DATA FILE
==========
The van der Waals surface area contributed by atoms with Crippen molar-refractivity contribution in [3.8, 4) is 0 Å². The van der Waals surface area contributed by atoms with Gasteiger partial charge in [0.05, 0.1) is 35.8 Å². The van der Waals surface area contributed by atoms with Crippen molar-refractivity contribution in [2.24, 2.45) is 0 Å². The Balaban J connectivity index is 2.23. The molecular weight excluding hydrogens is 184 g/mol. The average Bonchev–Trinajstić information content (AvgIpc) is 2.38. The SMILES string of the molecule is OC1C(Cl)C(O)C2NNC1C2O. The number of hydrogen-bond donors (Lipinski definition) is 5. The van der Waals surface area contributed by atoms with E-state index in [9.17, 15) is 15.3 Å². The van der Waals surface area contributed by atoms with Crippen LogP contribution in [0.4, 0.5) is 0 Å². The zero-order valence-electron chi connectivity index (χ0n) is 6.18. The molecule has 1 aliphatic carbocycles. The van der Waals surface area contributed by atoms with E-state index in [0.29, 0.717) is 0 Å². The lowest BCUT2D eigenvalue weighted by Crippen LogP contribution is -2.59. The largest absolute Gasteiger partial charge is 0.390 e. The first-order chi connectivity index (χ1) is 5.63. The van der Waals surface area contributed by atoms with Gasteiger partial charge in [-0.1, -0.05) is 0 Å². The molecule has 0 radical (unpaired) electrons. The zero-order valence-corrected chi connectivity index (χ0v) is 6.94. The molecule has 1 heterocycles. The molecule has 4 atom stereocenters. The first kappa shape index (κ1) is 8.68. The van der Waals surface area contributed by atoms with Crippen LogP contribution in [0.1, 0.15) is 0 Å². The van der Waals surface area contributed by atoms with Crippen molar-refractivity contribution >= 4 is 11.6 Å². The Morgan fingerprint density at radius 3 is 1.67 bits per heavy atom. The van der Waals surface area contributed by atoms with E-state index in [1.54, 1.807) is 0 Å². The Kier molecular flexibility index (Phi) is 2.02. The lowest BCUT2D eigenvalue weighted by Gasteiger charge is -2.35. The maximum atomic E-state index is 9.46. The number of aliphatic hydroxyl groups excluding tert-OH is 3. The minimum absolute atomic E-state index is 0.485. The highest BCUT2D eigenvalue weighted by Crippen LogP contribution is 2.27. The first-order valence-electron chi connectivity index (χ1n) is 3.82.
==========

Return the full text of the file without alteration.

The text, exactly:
The van der Waals surface area contributed by atoms with Crippen molar-refractivity contribution in [3.8, 4) is 0 Å². The van der Waals surface area contributed by atoms with Gasteiger partial charge in [0.05, 0.1) is 35.8 Å². The van der Waals surface area contributed by atoms with Crippen molar-refractivity contribution in [2.24, 2.45) is 0 Å². The Balaban J connectivity index is 2.23. The molecular weight excluding hydrogens is 184 g/mol. The average Bonchev–Trinajstić information content (AvgIpc) is 2.38. The SMILES string of the molecule is OC1C(Cl)C(O)C2NNC1C2O. The number of hydrogen-bond donors (Lipinski definition) is 5. The van der Waals surface area contributed by atoms with E-state index in [9.17, 15) is 15.3 Å². The van der Waals surface area contributed by atoms with Crippen LogP contribution in [0.4, 0.5) is 0 Å². The zero-order valence-electron chi connectivity index (χ0n) is 6.18. The molecule has 1 aliphatic carbocycles. The van der Waals surface area contributed by atoms with E-state index in [0.29, 0.717) is 0 Å². The lowest BCUT2D eigenvalue weighted by Crippen LogP contribution is -2.59. The largest absolute Gasteiger partial charge is 0.390 e. The first-order chi connectivity index (χ1) is 5.63. The van der Waals surface area contributed by atoms with Gasteiger partial charge in [-0.1, -0.05) is 0 Å². The molecule has 0 radical (unpaired) electrons. The zero-order valence-corrected chi connectivity index (χ0v) is 6.94. The molecule has 1 heterocycles. The molecule has 4 atom stereocenters. The first kappa shape index (κ1) is 8.68. The van der Waals surface area contributed by atoms with Crippen LogP contribution in [0.1, 0.15) is 0 Å². The van der Waals surface area contributed by atoms with Crippen molar-refractivity contribution >= 4 is 11.6 Å². The Morgan fingerprint density at radius 3 is 1.67 bits per heavy atom. The van der Waals surface area contributed by atoms with E-state index in [1.54, 1.807) is 0 Å². The Kier molecular flexibility index (Phi) is 2.02. The lowest BCUT2D eigenvalue weighted by Gasteiger charge is -2.35. The maximum atomic E-state index is 9.46. The number of aliphatic hydroxyl groups excluding tert-OH is 3. The minimum absolute atomic E-state index is 0.485. The highest BCUT2D eigenvalue weighted by Crippen LogP contribution is 2.27. The first-order valence-electron chi connectivity index (χ1n) is 3.82.